The world we live in is full of uncertainties and fearing these uncertainties is perfectly natural. Everyone has, at some point, been plagued by a little bit of fear, however, when we allow this feeling to overwhelm us, the consequences can be far-reaching and profound.
Mild fears become intense phobias when they are not put in check, and this can make you less willing to take bold steps. You become less productive, your social life gets affected, and you slowly turn yourself into a lonely island.
A phobia is simply described as an irrational fear. This is because the things we actually fear pose little or no threat to us in the first place. Some phobias can be relatively understandable, like the fear of flying, while others are bewildering, like the fear of spoons! However, when you realise you have a fear or phobia, how do you ensure that it goes away?
In this article, we will take a look at the various ways to manage your fears and phobias to regain your freedom.
To effectively manage your fears and phobias, it is vital to understand when they’re about to set in. This will enable you to take action as soon as you notice the signs. That way, you can more easily contain them and prevent escalation.
These symptoms can be broken into physical and emotional symptoms. Let’s look at them below.
Fear exists to keep you safe. It’s not inherently good or bad but becomes what we decide to make of it. That said, fear is naturally conservative and will invariably air on the side of caution, so it’s important to understand that if something can be feared, there is a good chance it will be.
The key, however, is to stop running away from your fears. Face them. Slowly try to understand why you are afraid, find how you can use the knowledge to your advantage. Indeed, this is not something you can do in a day or two. It takes patience and practice, but with time, you will get to understand your fears, and you will see your symptoms becoming less severe.
Proper breathing exercise comes handy every time your phobias kick in. The aim is to ensure you become calm as soon as possible. Usually, when your phobias start to roll in, you begin to feel the physical symptoms—racing heart, dizziness, trembling, etc. A simple breathing exercise will quickly deescalate the situation, eliminating the symptoms as soon as they come.
Phobias are all about negativity. They tell you all the things that would go wrong, and you literally see vivid images of disaster playing through your imaginations.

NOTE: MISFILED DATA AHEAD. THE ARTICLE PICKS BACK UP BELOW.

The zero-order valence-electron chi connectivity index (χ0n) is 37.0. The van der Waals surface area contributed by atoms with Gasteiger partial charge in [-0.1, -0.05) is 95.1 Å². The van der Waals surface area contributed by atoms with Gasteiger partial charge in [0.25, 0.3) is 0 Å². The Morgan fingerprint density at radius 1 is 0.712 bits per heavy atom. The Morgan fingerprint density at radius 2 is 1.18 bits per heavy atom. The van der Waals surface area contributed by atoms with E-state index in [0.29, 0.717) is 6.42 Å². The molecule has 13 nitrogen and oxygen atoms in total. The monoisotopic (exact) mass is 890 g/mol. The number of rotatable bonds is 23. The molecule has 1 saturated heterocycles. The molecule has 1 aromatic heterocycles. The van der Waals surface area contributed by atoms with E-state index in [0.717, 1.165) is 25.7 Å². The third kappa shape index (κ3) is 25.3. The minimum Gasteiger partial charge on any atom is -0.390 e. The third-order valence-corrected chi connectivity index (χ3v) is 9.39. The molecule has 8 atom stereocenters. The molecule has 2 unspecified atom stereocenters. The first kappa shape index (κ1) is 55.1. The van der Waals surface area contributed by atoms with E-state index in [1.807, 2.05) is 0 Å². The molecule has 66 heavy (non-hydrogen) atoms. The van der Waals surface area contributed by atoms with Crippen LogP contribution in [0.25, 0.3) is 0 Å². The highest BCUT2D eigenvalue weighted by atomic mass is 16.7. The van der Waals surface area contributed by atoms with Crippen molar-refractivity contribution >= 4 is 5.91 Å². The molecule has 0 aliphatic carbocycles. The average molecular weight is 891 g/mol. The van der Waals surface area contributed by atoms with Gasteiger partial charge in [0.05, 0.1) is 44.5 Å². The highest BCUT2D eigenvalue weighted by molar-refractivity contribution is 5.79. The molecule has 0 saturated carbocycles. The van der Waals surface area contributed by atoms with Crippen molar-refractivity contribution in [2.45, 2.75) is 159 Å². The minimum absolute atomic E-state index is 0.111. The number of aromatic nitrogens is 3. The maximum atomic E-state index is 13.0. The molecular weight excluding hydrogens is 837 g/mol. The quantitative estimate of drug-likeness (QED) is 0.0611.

Here’s what you should do: Call yourself back from your thoughts of gloom and doom. Tell yourself that your fears are being overestimated. Allow a little bit of positivity, no matter how hard it seems. Of course, this doesn’t work in a snap of the finger. It will take a little time, but it will definitely pay off.
Exercise is a great way to ease tension and empty our mind of the nagging thoughts of negativity. This works by stimulating the release of endorphins—chemicals responsible for relaxation and stress relief.
With constant exercise, your body system begins to develop a high tolerance for stress, and this translates to improved ability to withstand phobias and eventually conquer them.
While this seems basic, it is among the most important things you should pay attention to. Avoid excessive alcoholic beverages. This is because alcohol alters levels of serotonin and neurotransmitters, making it easier for stress hormones to be triggered.
Caffeine, processed food, fries, and high-fat dairy products are also not right for you if you’re combating phobias. It is not easy to avoid them completely, but tuning down the intake is a great idea. On the flip side, fruits and vegetables are great for you.
Support groups comprise a number of individuals who are passing through similar situations. If you can find a support group in your locality, you will have an edge in your quest to conquer your phobias. With support groups, you share experiences and ideas among yourselves, and this can help you face your fears better.
Hypnosis has established itself as a very effective way of treating several physical and psychological conditions. Clinical hypnosis, also known as hypnotherapy, works by slowly recalibrating how your brain reacts to certain stimuli. Its effect can be taken advantage of in curing phobias. In fact, hypnosis is a destroyer of phobias.
In recent times, hypnotherapy for phobias has become even more affordable and accessible with the introduction of self-hypnosis. Self-hypnosis is simply the process of hypnotising yourself with the help of an expert, who will be administering guidance remotely using audio tracks, texts, visuals, etc. Hypnosis for phobias works by altering your brain’s eagerness to release cortisol—a.k.a stress hormone—every time you face the object of your phobias.
Indeed, fear is a part of human nature, and the ability to control it is a strength that cannot be underrated. With fear and phobias wreaking havoc in our modern world, it is crucial that we learn to manage them.
Fortunately, there are several techniques which anyone can use to ensure they break free from the shackles of their fears. We have highlighted the extremely effective ones, some of which you may not have known about.
We hope that with patience and consistency, you will begin to see the very needed results.